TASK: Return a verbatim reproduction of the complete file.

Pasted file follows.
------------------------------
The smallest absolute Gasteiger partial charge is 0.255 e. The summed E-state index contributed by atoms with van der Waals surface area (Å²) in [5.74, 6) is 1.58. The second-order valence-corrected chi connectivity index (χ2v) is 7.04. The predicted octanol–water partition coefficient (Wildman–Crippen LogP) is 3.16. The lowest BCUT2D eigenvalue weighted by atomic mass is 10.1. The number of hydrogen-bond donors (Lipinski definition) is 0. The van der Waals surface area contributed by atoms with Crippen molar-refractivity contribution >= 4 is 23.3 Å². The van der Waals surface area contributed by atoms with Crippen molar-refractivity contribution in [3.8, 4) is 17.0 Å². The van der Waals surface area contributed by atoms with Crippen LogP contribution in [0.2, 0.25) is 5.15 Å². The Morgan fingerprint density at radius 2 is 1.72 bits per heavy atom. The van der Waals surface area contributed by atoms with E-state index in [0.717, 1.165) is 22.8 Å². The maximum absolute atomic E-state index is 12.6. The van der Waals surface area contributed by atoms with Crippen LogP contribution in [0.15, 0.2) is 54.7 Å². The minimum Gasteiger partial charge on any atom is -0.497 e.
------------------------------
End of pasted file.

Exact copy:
The smallest absolute Gasteiger partial charge is 0.255 e. The summed E-state index contributed by atoms with van der Waals surface area (Å²) in [5.74, 6) is 1.58. The second-order valence-corrected chi connectivity index (χ2v) is 7.04. The predicted octanol–water partition coefficient (Wildman–Crippen LogP) is 3.16. The lowest BCUT2D eigenvalue weighted by atomic mass is 10.1. The number of hydrogen-bond donors (Lipinski definition) is 0. The van der Waals surface area contributed by atoms with Crippen molar-refractivity contribution >= 4 is 23.3 Å². The van der Waals surface area contributed by atoms with Crippen molar-refractivity contribution in [3.8, 4) is 17.0 Å². The van der Waals surface area contributed by atoms with Crippen LogP contribution in [0.2, 0.25) is 5.15 Å². The Morgan fingerprint density at radius 2 is 1.72 bits per heavy atom. The van der Waals surface area contributed by atoms with E-state index in [0.717, 1.165) is 22.8 Å². The maximum absolute atomic E-state index is 12.6. The van der Waals surface area contributed by atoms with Crippen LogP contribution in [0.15, 0.2) is 54.7 Å². The minimum Gasteiger partial charge on any atom is -0.497 e.